Touring with Class

A class built on collaboration, Victorian Age authors and adventure concludes after more than two decades

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An interdepartmental adventure that began as an experiment blending travel and literature has concluded after 23 years—but not before impacting the lives of 270 participants, including 233 students as well as parents, siblings, faculty, staff, alums, trustees and friends of the College, and demonstrating the success and importance of academic collaboration.

Professors Jim Eckert (physics) and Jeff Groves (literature) began in the late 1990s to create a course that combined the literature of Charles Dickens and Thomas Hardy with the history of Victorian England. They first offered Dickens, Hardy, and the Victorian Age (Literature 117) in fall 2000. The course, which covered six novels and featured extensively researched group presentations, was followed by a two-week study tour to England, during which two additional novels and some poetry were discussed.

Students on Millennium Bridge in London

Dickens-Hardy participants on Millennium Bridge in 2005.

For the study tour, Eckert and Groves arranged tours at sites associated with Dickens in London (the first week) and at Hardy-related sites in Dorset (the second week). The professors worked with a tour company for the first trip but subsequently found it more affordable if they arranged the tours, accommodations, local travel and activities themselves. They also managed to raise funds for the class from alumni and from students’ families and other donors, and they worked with the Office of Financial Aid to help defray the cost of the tour for many participating students.

Participants traveled in January to England where they visited many sites related to the texts they’d read to experience the authors’ sense of place. Annual stops included Lincoln’s Inn, Rochester Castle, Hardy’s birthplace and Egdon Heath. Also included were other sites of general interest, like Stonehenge, Avebury, Salisbury Cathedral and Maiden Castle, the largest Iron Age hillfort in Britain. For some participants, like Daniel Halperin ’06 (CS/math), it was their first trip abroad.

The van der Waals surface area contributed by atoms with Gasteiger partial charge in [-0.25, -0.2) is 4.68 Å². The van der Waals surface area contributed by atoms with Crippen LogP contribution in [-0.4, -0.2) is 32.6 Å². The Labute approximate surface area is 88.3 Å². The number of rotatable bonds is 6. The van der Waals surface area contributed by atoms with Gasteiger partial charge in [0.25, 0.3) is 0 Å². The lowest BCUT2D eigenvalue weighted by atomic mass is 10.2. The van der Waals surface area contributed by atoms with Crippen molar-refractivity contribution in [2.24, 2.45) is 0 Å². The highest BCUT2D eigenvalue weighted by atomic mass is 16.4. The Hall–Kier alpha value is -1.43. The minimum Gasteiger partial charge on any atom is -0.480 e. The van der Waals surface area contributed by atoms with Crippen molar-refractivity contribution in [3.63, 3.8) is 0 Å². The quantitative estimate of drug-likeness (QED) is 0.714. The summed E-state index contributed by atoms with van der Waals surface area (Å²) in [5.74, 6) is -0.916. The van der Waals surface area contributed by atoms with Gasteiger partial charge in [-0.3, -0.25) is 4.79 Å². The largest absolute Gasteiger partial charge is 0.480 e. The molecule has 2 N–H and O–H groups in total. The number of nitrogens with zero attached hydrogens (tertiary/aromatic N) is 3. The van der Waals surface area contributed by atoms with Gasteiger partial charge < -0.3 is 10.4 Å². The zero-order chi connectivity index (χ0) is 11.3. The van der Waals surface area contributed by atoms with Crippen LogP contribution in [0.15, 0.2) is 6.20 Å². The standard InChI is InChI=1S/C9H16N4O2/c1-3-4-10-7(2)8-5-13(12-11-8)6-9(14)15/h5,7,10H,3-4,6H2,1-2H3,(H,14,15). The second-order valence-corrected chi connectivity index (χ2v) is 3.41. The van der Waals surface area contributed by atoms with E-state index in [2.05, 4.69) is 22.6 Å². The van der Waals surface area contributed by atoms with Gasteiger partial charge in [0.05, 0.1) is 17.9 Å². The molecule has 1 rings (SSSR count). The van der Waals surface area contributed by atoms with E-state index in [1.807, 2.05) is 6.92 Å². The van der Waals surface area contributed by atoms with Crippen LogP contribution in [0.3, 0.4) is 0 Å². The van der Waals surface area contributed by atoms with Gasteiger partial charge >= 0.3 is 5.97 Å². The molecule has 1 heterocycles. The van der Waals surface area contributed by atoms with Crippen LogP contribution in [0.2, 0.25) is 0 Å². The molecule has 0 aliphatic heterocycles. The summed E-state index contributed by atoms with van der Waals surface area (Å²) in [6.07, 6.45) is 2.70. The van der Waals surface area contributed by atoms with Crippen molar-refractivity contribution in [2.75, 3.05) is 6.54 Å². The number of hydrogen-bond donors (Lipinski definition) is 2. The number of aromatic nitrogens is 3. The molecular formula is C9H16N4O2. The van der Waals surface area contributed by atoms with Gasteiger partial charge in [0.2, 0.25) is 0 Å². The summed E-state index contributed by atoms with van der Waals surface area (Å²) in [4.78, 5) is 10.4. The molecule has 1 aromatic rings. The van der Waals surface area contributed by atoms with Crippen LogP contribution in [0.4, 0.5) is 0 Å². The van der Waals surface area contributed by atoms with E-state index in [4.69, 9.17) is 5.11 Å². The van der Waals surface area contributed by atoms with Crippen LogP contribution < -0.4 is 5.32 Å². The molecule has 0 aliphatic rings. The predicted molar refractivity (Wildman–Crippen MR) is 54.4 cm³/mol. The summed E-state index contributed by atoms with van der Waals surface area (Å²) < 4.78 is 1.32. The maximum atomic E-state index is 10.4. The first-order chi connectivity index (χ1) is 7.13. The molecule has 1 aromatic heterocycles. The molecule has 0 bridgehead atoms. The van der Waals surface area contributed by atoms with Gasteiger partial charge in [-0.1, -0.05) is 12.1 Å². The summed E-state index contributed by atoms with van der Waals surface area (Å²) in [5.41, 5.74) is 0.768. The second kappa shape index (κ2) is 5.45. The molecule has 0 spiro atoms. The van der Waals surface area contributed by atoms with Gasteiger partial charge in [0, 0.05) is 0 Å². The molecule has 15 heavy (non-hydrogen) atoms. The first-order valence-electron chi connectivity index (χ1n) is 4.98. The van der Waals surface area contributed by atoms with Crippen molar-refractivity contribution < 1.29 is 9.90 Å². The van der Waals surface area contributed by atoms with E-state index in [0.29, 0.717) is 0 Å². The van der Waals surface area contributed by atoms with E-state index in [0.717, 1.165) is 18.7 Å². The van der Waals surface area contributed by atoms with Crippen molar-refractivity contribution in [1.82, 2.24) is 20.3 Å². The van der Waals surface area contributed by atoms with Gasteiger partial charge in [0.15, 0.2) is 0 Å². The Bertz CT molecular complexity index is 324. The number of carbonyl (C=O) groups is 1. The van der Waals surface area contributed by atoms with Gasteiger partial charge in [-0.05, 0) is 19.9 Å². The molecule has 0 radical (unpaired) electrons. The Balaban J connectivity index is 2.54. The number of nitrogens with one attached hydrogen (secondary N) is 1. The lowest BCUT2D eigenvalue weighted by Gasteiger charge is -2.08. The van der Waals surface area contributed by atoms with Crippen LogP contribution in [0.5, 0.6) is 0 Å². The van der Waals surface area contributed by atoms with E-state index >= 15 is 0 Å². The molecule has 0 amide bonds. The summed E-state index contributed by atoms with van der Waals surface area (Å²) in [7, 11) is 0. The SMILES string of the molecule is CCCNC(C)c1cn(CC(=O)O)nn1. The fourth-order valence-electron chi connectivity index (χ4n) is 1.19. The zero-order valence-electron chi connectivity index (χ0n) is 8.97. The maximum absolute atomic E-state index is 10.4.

“There are talkers enough among us; I’ll be one of the doers.”CHARLES DICKENS, BARNABY RUDGE

“The trip was transformative for me personally in many ways,” says Halperin, who traveled during 2005 and has been an ardent supporter of the class and of HMC study abroad in general. He recalls his HMC experience being sheltered. “Living in dorms, not cooking your own food, not cleaning your own bathroom or even really planning your activities. Once we got [to England], it was a huge step up in independence and a confidence boost when we succeeded. The professors set us up for success by having a London-wide scavenger hunt/race on the first day where we had to find Dickensian sites and navigate around them, forcing us to plan and to get familiar with maps, walking, Tubeing and even taxis.”

Halperin’s group reported on “Time, Speed and Distance” during the on-campus portion of the course, but students also gave presentations in England. Aech Loar ’24 (chemistry, literature), one of 24 students who attended the January 2023 trip, gave their report on the topic of “rural life in the Victorian era.” “For our site report, we visited three churches in Dorset that Hardy had some affiliation with and gave a small report on each of them,” Loar says.

“Though a good deal is too strange to be believed, nothing is too strange to have happened.”THE PERSONAL NOTEBOOKS OF THOMAS HARDY

Arianna Meinking ’24 (IPS), also a member of this year’s trip, reported about science and religion during the authors’ time in front of the Natural History Museum. “We focused on geology and evolution, which were new scientific fields in the Victorian era,” she says.